Evil seeping slab + rigid boots = unhappiness. Boots don’t bite. Ice bites fingers. I try to climb without using either. It starts to rain again.
Day three: The Big Ben. Take the ‘Ledge Route’ on the spectacular north face for an interesting winter’s day out to the top. A guide will brush up your skills and make sure your day goes smoothly.
Route march up to the CIC hut and I’m a portable sauna before we’ve even begun.
I fall into a stream, trip over my feet and see concern increasing in the face of the guide as I lose grip of my axe and trip over my crampons trying to stop its descent down the first snow slope of the day.
This is a big big mountain. I am a small small person.
The deep gully shows evidence of recent avalanche but we stomp up it roped together anyway.
The way up is absorbing, with perfect neve snow on ridges and steep slopes, and keeps me focussed. I’m happy in my work despite being acutely conscious of any rope slack behind me. Clumsiness is blown away down the huge drop-offs with the increasing wind.
I top -out as leader and feel inappropriately clever, but then discover the summit is a steep slope walk away through another near white out. Another sauna moment occurs. We stop for quick sustenance and a quick-freeze effect occurs.
The Munro tops basher has an ambition that involves steep up and down backtracking, (more sauna) and by now my legs are not in their right mind. I wonder 1) why a mountain has two summits 2) how I’m going to have the energy to get back up the slope we’ve just come down, and 3) why I’m here.
Clouds lift. Hurrah.
Down is for a long time. Thighs, calves, ankles, feet, toes hurt. Car park comes into view and doesn’t get any closer for hours and hours.
Day four: Aonach Mor. Delightful ski slopes for all abilities in a spectacular setting under the gaze of the Ben.
Crystal clear view-of-the-world day. A rest day. Not a day for a rank amateur to ski on slopes of ice. Lack of snow confines me to the top slopes where I Just about avoid doing too much damage to my knees, but I find uses for the only leg muscles that haven’t been over-worked the previous day. Not happy.
Warm bright sunshine at the top. Happy. No sauna impressions all day.
Day Five: ‘The Cobbler’ in the spectacular setting of the Arrochar Alps has the most distinctive outline of any mountain in the Southern Highlands and makes a great short day out.
Up up up again. We have chosen the shortest and therefore the steepest way up. Today my calves burn like they’re in a vice from hell. I hate uphill. I never want to walk up anything again. I want to be a TV slouch.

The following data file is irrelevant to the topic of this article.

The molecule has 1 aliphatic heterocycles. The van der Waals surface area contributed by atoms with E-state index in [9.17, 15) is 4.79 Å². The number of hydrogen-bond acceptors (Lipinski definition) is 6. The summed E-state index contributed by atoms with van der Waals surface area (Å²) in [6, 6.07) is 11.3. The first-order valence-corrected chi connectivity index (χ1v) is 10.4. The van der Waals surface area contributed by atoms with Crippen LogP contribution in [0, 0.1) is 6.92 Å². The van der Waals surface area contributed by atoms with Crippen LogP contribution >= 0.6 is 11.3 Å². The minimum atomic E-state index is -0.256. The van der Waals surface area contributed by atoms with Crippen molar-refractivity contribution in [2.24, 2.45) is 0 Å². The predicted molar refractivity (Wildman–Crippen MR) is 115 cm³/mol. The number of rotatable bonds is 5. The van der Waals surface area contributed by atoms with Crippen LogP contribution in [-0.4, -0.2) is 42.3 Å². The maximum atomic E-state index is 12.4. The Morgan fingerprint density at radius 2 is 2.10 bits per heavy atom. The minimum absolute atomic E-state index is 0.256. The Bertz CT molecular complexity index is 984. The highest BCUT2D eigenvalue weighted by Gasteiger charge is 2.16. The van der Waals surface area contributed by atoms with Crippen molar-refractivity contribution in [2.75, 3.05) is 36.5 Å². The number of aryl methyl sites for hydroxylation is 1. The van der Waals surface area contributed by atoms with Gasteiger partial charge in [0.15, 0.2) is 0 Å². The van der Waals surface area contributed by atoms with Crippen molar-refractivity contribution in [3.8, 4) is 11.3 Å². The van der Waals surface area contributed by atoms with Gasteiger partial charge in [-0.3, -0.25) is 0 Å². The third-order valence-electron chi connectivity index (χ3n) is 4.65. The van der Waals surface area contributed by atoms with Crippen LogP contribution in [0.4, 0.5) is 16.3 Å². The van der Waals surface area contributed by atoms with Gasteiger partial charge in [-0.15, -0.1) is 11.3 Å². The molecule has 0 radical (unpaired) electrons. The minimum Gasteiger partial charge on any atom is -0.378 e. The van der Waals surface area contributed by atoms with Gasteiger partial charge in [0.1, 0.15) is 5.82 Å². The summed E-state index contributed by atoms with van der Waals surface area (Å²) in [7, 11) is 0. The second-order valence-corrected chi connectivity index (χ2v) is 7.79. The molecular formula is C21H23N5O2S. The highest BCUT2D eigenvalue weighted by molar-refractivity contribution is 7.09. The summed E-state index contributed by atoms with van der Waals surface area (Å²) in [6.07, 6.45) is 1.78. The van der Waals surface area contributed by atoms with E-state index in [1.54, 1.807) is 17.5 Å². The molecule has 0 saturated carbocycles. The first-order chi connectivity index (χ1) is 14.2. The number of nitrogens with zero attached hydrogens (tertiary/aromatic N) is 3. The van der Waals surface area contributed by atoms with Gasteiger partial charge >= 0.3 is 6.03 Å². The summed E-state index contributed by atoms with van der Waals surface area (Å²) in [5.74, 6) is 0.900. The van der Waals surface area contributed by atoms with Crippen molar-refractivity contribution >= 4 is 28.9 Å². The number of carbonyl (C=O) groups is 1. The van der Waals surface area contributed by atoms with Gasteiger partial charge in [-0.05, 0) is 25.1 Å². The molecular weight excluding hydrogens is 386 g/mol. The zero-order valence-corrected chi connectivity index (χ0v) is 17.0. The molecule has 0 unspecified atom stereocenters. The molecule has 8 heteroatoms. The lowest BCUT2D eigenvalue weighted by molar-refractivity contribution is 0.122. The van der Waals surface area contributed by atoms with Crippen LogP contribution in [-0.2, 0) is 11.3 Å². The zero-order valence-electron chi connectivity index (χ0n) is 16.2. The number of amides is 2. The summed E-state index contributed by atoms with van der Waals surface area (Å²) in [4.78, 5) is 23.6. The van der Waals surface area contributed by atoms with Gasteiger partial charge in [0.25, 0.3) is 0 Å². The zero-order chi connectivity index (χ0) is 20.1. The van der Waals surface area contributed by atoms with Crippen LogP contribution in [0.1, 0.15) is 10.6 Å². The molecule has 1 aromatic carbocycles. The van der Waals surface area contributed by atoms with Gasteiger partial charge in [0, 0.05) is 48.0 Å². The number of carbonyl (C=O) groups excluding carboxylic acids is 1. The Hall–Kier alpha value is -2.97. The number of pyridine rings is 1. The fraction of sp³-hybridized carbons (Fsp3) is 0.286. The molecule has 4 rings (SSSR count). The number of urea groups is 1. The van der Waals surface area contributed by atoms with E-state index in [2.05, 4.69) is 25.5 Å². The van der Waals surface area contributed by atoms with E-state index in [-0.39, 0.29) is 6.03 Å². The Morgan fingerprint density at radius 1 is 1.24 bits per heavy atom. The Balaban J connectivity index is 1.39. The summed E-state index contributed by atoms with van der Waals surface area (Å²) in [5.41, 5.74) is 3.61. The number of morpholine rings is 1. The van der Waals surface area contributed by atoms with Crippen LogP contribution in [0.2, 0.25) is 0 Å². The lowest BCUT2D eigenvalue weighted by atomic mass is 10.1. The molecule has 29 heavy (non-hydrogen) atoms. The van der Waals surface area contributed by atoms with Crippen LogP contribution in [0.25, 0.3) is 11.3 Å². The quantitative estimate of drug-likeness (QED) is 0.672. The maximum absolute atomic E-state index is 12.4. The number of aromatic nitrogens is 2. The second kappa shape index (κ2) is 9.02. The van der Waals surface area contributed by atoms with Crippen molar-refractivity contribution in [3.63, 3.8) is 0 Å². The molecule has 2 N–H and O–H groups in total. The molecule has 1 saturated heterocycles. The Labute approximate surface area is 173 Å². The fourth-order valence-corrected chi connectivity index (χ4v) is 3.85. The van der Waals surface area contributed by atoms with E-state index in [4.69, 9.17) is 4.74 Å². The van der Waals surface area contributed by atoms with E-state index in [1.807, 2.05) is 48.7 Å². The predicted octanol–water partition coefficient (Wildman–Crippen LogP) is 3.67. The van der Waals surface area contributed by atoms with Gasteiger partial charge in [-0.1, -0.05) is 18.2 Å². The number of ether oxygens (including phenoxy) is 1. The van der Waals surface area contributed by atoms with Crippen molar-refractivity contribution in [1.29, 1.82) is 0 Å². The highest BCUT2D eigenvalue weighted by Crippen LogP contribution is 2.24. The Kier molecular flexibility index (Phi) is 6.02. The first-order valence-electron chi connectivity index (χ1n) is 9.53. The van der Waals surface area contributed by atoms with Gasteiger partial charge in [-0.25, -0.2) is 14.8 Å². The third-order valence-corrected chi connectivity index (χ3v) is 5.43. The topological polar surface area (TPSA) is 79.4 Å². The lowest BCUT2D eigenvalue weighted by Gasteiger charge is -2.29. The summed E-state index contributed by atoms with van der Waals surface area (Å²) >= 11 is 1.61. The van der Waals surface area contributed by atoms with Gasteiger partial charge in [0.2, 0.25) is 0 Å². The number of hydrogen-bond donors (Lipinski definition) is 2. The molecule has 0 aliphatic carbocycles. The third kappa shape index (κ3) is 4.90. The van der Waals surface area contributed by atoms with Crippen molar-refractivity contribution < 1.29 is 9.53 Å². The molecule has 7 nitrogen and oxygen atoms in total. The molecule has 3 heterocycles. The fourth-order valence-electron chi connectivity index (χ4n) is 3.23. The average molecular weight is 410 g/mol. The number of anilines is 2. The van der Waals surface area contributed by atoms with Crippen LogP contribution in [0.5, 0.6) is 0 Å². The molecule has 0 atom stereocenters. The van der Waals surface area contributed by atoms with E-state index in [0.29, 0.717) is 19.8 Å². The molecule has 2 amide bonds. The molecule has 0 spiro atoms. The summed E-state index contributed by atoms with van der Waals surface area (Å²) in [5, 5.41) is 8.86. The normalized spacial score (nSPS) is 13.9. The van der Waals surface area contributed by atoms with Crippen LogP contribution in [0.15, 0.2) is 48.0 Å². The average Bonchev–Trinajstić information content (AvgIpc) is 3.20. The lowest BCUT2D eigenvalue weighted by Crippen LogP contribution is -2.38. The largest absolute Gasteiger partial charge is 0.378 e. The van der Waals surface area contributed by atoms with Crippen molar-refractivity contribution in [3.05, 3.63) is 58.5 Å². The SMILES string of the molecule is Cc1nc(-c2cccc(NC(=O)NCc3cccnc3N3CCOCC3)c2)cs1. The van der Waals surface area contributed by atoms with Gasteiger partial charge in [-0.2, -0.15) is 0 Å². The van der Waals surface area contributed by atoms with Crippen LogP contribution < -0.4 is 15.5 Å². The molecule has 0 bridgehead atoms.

The path that eventually emerges is smeared with hidden ice.
I poke my head through the hole in the mist-shrouded rocks at the top and look at the distant valley below. I can see why this is ‘the alps’. I can’t raise enough energy or adrenaline to scramble up to the top rock – and anyway there’s probably ice hiding on the move that will kill you if you slip.
Down down down again. The van doesn’t get any closer for hours.
Scotland is for hard nuts.
Posted by fishinwater
The climbing novice and steep learning curves
Want to read my old blog entries? Browse through an achive of all my posts below:
- April 2013 (1 post)
- March 2013 (2 posts)
- February 2013 (1 post)
- January 2013 (1 post)
- December 2012 (1 post)
- November 2012 (1 post)
- October 2012 (1 post)
- July 2012 (1 post)
- April 2012 (1 post)
- March 2012 (1 post)
- February 2012 (1 post)
- January 2012 (1 post)
- December 2011 (1 post)
- November 2011 (1 post)
- October 2011 (2 posts)
- September 2011 (1 post)
- August 2011 (2 posts)
- July 2011 (1 post)
- June 2011 (1 post)
- May 2011 (2 posts)
- April 2011 (1 post)
- March 2011 (2 posts)
- February 2011 (2 posts)
- January 2011 (1 post)
- December 2010 (2 posts)
- November 2010 (1 post)
- October 2010 (2 posts)
- September 2010 (2 posts)
- August 2010 (2 posts)
- July 2010 (1 post)
- June 2010 (2 posts)
- May 2010 (3 posts)
- April 2010 (1 post)
- March 2010 (2 posts)
- February 2010 (2 posts)
- January 2010 (3 posts)
- December 2009 (1 post)
- November 2009 (3 posts)
- October 2009 (2 posts)
- September 2009 (1 post)
- August 2009 (1 post)
- July 2009 (1 post)
- June 2009 (1 post)
- May 2009 (1 post)